Pay attention to water needs on newly planted vegetables and annuals.  If you are transplanting trees and shrubs, or planting new ones, they too will need regular watering.  Water is not as critical when it is cooler, but we have had some dry, windy days and not as much moisture as we typically have in the winter. 

    Spring bulbs are blooming nicely.  If you have not fertilized your spring bulbs, now would be a great time to broadcast a complete fertilizer around them.  They need energy and nutrition immediately after bloom to help them set flowers for the next year.  Keep the foliage happy and healthy for a minimum of six weeks after bloom to give them time to complete their life cycle.  Then you can cut the foliage off.  If you need to transplant bulbs due to low light or overcrowded conditions, do so immediately after bloom.  Transplant with the foliage attached to a sunny location and let the leaves die back on their own.  They often go through a bit of transplant shock and may die back a little early.

    Winter weeds are growing and blooming quite nicely in lawns across the state.  We are getting pretty late in the season for herbicides to be very effective on winter weeds, but you still have time to put out a pre-emergent for summer weeds.  Once winter weeds begin to bloom and set seeds, damage is done.  Try to mow to keep weeds from setting seeds but hold off on using any fertilizer until your lawn grass has totally greened up—usually late April to early May.  Putting out any fertilizer now is going to feed winter weeds, which don’t need any encouragement.

    Fruit of the month:

    Figs are gaining in popularity in home gardens across the state.  There are new varieties such as Chicago and Alma which are showing better winter-hardiness in the northern tier of the state as well as the tried-and-true varieties such as Brown Turkey and Celeste that we have been growing in the southern half for years.  Figs bear fruit on the current season’s growth, so if your tree needs to be pruned doing so in late February to mid-March is ideal.  In cold winters we can see some die-back on the trees, so waiting until the bulk of winter is over to prune can give you added protection.  Figs usually ripen in mid to late summer.  They like a well-drained spot with ample moisture but they are very disease resistant trees and require no spray programs.  The biggest challenge is keeping birds and squirrels away.

  • April
     

    2017 - What an unusual start to our gardening season we have had thus far! First an almost non-existent winter which has our gardens weeks ahead of schedule, then a late cold snap, which those up north had accompanied by a snow storm.   We can only hope our summer is mild and moist.  For most of us in central and southern Arkansas, I think we made it through the cold snap with very little damage.  Those up north have seen some loss of flower buds on fruit trees and blueberry bushes, and hydrangeas that had fully leafed out did get nipped back.  Fig trees and some tender perennials that had started growing also had a bit of damage, but should be on the road to recovery.  Big leaf hydrangeas that have all of their new growth at the base will not bloom this summer unless you are growing the reblooming varieties. Let’s hope we are frost-free from here on out.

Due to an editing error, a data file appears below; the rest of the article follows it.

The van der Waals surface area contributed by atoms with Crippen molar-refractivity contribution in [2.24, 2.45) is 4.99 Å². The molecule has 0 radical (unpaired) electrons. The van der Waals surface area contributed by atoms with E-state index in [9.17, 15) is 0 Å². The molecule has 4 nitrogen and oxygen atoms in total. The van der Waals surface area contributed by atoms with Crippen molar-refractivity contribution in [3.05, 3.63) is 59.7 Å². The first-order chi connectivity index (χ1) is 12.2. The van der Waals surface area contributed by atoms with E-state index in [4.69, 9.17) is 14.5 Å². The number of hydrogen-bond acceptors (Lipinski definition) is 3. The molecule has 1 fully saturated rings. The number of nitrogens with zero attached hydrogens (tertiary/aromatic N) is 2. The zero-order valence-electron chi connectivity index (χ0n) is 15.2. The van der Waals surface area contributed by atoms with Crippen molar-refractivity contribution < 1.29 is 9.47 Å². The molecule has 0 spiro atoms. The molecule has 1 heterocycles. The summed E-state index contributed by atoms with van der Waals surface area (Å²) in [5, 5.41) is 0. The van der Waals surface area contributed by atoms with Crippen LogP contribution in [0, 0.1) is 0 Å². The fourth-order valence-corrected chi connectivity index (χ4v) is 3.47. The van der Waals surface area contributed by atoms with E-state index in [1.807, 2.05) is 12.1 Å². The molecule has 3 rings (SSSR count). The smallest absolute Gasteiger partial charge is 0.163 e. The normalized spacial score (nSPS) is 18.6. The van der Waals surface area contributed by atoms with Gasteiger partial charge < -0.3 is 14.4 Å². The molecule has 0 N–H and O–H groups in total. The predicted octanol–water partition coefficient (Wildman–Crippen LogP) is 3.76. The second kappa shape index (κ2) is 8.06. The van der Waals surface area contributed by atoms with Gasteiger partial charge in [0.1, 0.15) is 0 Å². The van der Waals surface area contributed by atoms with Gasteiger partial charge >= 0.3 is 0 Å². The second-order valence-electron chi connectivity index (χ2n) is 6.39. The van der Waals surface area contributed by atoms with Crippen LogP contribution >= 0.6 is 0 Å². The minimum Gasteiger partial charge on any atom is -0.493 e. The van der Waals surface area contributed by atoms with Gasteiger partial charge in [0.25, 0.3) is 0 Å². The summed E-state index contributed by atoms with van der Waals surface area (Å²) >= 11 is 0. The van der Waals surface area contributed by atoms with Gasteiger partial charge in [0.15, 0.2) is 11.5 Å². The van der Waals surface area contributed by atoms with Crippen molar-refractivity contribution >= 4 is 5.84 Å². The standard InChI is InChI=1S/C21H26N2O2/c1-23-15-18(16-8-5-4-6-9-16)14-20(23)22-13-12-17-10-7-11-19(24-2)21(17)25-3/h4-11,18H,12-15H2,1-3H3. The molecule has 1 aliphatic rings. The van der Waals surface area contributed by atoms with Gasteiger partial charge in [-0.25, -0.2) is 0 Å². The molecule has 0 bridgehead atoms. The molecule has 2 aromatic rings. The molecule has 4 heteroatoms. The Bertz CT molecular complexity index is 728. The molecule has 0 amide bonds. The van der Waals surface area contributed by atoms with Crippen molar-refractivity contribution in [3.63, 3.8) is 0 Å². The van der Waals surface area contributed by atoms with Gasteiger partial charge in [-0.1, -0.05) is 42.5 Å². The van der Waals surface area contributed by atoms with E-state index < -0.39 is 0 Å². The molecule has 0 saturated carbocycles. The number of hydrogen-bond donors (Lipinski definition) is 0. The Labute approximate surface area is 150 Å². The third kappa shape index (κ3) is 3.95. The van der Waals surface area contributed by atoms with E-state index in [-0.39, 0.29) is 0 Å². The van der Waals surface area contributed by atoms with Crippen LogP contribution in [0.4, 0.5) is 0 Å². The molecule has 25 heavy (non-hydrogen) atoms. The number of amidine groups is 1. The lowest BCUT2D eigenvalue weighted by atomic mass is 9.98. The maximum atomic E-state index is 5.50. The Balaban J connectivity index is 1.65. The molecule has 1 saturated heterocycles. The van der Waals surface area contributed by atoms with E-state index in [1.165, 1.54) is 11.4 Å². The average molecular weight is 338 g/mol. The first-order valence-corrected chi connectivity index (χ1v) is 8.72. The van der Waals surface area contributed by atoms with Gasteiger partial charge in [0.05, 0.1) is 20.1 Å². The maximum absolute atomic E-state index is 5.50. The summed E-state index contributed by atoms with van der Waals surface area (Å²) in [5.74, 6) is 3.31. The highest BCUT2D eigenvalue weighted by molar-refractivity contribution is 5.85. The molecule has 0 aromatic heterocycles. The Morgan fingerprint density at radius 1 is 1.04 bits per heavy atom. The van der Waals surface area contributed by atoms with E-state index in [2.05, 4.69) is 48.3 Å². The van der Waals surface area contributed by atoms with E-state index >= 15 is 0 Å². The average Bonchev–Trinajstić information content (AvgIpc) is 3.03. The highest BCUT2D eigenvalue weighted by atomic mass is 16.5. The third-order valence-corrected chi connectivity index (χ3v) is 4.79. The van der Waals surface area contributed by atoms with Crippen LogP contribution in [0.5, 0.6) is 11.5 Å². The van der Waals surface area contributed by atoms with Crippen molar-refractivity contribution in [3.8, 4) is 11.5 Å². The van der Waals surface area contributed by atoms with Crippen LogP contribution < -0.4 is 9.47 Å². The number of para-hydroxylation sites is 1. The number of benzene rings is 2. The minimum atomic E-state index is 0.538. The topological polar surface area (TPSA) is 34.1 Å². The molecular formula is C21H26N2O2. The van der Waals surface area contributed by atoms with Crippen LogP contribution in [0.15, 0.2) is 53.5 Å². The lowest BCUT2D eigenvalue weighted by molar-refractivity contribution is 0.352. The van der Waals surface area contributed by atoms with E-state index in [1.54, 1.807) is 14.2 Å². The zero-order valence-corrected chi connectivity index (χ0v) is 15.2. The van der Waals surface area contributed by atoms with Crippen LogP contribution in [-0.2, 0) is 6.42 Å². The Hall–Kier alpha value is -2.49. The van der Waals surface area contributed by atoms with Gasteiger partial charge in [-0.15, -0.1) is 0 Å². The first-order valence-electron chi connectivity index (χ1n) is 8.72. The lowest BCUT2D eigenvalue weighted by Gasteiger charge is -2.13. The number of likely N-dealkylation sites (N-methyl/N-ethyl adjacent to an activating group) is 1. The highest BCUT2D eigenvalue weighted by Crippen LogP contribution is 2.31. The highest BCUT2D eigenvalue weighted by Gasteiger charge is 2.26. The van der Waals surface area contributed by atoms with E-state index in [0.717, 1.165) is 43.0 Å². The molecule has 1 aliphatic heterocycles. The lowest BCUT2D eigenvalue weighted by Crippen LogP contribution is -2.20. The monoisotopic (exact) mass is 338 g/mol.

Even if we don’t have another frost, we still have some cool nights. I have been amazed by how many folks were planting tomatoes, peppers and squash in late March.  There are plenty of vegetables that can be planted in the cool-season garden including broccoli, lettuce, onions, potatoes and cabbage, and they can all be planted until April 15.  You won’t be that far ahead of schedule if you plant warm season things too early.  They won’t kick in and grow until the soil temperature warms up.  We still have nights below 55 degrees now, so wait until mid or late April to start planting your heat loving warm season vegetables.   If you planted cool season vegetables either in the fall or early this winter, many of them are bolting or going to flower now.  This is a result of our extremely warm weather in February and March.  Once you see them putting up flower stalks start using them.  As your cool season crops play out, replant with other vegetable plants.

    Pansies, violas and snapdragons are still looking good in the annual beds, but if you planted flowering cabbage or kale, it is beginning to bloom and get leggy.  Begin replanting annual color starting with plants that can tolerate a little cool weather, including callibrachoa, petunias, begonias and geraniums.  Wait for warmer weather for the lantana, periwinkle and sweet potato vines.  Caladium bulbs also need warm soil to be planted in.  Just like with warm season vegetables, if we plant to early the plants will just sit there and wait until it warms up.  Caladium bulbs can sit even longer if they get chilled before they begin to grow. 

    By now everything in your garden is beginning to show signs of life.  Roses are blooming and a few folks still haven’t pruned their plants.  I would enjoy the first show of roses and then give them a haircut.  If you have roses that have not been pruned at all they will get too woody and leggy and we won’t see as many blooms all season.  For climbing roses, let them flower and then prune annually. 

    If you have the crape myrtle bark scale, and you have not applied the systemic insecticide, now would be a good time to do so.  Imidicloprid (Bayer Advanced Tree and Shrub Insecticide or Merit) is mixed with water and poured around the drip line of your plants.  The roots absorb it and it moves up into the trees.  Research is showing that one application is giving up to two years of coverage.